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If MTV’s Roadies and Splitsvilla weren’t enough, Indian reality shows have now proceeded to online platforms like Netflix, Amazon Prime, and Zee5.

The first ten minutes of a show called Skulls and Roses on Amazon Prime made me wonder if I had signed up to watch soft porn. Raghu Ram and Rajiv Laxman – the twins who became popular in the early 2000s for being brutal hosts in Roadies – don’t seem to have evolved.

In the first half of Skulls and Roses, a group of ten young women in bikinis on “Rose Island” have to pair up with half-naked male partners of their choice to be intimately photographed with. All these men look like each other – sculpted physique, waxed bodies, and just a lot of machismo. They seem like adults who forgot to grow up.

The couple that gets the most votes wins the round, and the rest go to “Skull Island”, where their hands and feet are chained and they’re made to lick food from the table. Then a contestant is thirsty and a bucket of water is thrown on the table, wasting all the food. Later, everyone is put in fireproof clothes – still chained – and made to race. One girl even gets her face burnt, but winning is more important for her, she says.

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The cameras capture close-up shots of women’s breasts moving, couples humping and grinding each other, and men getting excited around bikini-clad women. And, of course, everyone uses crass language and aggression incessantly to make their point – everything about this show lacks taste and sophistication. The makers of Skulls and Roses have blatantly, unapologetically used and hypersexualised the bodies of women to get more viewers.

In the first half of Skulls and Roses, a group of ten young women in bikinis on “Rose Island” have to pair up with half-naked male partners of their choice to be intimately photographed with. 

In Hear Me Love Me (Amazon Prime), hosted by Shilpa Shetty, “technology plays cupid”. In the first episode, a girl has three men trying to woo her virtually, through a GoPro camera, and she has to choose whom she wants to eventually date. She goes on three “dates” each, where they give her a slice of their lives in order to impress her. Hear Me Love Me tries to promote the idea of falling in love with a person rather than their looks.

… A lot like a profile on Tinder or Hinge but without a profile picture.

“The biggest challenge was to make sure that the WiFi was flawless in all locations because it’s a tech-heavy show. And then running from one location to the next in Mumbai’s traffic was madness,” says senior producer Nidhi Bajoria, who has been working for reality shows for eight years – first for TV and now increasingly for the Web.

Bajoria, who is currently working on Facebook’s quiz show Confetti, says Hear Me Love Me is one of the least dramatic reality shows she’s been a part of. The dates aren’t scripted and contestants play it by the ear, she says.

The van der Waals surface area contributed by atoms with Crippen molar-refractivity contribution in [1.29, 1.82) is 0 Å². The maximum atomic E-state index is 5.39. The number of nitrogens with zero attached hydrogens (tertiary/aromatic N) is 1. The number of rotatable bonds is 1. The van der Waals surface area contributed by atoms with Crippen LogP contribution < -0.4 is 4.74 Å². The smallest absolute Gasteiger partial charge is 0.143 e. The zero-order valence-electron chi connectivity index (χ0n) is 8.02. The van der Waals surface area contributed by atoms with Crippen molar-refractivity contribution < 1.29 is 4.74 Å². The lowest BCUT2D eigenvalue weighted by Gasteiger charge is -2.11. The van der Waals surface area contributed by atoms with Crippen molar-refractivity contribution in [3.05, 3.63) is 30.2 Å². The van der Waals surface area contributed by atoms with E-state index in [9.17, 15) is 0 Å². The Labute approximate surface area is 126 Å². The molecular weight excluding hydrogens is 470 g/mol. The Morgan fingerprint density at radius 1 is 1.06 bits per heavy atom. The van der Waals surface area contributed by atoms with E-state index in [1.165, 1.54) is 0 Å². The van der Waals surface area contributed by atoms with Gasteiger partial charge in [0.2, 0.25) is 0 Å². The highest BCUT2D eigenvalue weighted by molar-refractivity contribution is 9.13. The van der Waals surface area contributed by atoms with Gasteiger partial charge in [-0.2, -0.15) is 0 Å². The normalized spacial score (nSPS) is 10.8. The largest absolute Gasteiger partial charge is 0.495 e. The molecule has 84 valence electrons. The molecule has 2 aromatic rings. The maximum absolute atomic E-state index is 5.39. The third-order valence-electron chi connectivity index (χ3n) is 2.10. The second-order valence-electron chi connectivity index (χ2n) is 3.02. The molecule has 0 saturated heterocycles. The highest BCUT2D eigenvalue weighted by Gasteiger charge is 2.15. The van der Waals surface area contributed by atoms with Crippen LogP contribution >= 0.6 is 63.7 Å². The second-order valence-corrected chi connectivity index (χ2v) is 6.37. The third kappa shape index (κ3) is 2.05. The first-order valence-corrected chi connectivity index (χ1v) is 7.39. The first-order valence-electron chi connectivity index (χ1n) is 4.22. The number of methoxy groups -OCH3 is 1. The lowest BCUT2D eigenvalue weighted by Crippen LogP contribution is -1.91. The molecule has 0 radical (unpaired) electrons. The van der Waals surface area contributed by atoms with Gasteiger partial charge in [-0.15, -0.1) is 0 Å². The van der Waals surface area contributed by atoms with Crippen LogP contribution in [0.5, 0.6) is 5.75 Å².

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In that, Dilli Darlings, a show on Zee5 is an interesting specimen. The show tracks the lives of a bunch of filthy rich, middle-aged Delhi women and their relationship with each other in occasions like kitty parties. One is a housewife who dresses up every morning to make videos of herself singing bhajans and puts them up on Facebook for likes and comments.

In that, Dilli Darlings, a show on Zee5 is an interesting specimen. The show tracks the lives of a bunch of filthy rich, middle-aged Delhi women and their relationship with each other in occasions like kitty parties.  

Another wants her driver to park her white Audi further away from the stores at Rajouri Garden because she’s afraid the shopkeepers might overcharge her if they see it.

A third loves to host kitty parties and prides herself for appearing on Page 3 regularly for the last decade.

A fourth has a troubled relationship with her daughter so she takes her on a drive and gifts her a Louis Vuitton bag – yeah, no kidding.

One is dressed in gold and white because the colours match the interiors of her house. I could go on…

“These are old and fragile Delhi women but still like to party. Many of them pay people to get their photos in Delhi times,” says a male crew-member of Dilli Darlings who did not want to be named.

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Creating drama, he says, is not difficult.  “You just have to put them in certain situations. Once you put them together, everyone wants to one-up each other. The insecurity is so much that it comes out in front of the camera, and that’s how even Big Boss and Roadies work.”

The sad part is that Dilli Darlings reinstates the stereotypes that Delhi women a.k.a Pammi Aunties have become associated with – loaded, stupid, fair-skinned, vain, superficial, and shallow.

It isn’t that reality shows on TV are much different from those on the Web. Some of them are more problematic and offensive than what we saw on television.

Besides, even though the government is planning to regulate and certify online over-the-top content, there are currently no laws that mandate any censorship of content. This makes it far easier for shows such as Skulls and Roses to telecast on online streaming platforms as opposed to television where there are strict censorship laws in place.

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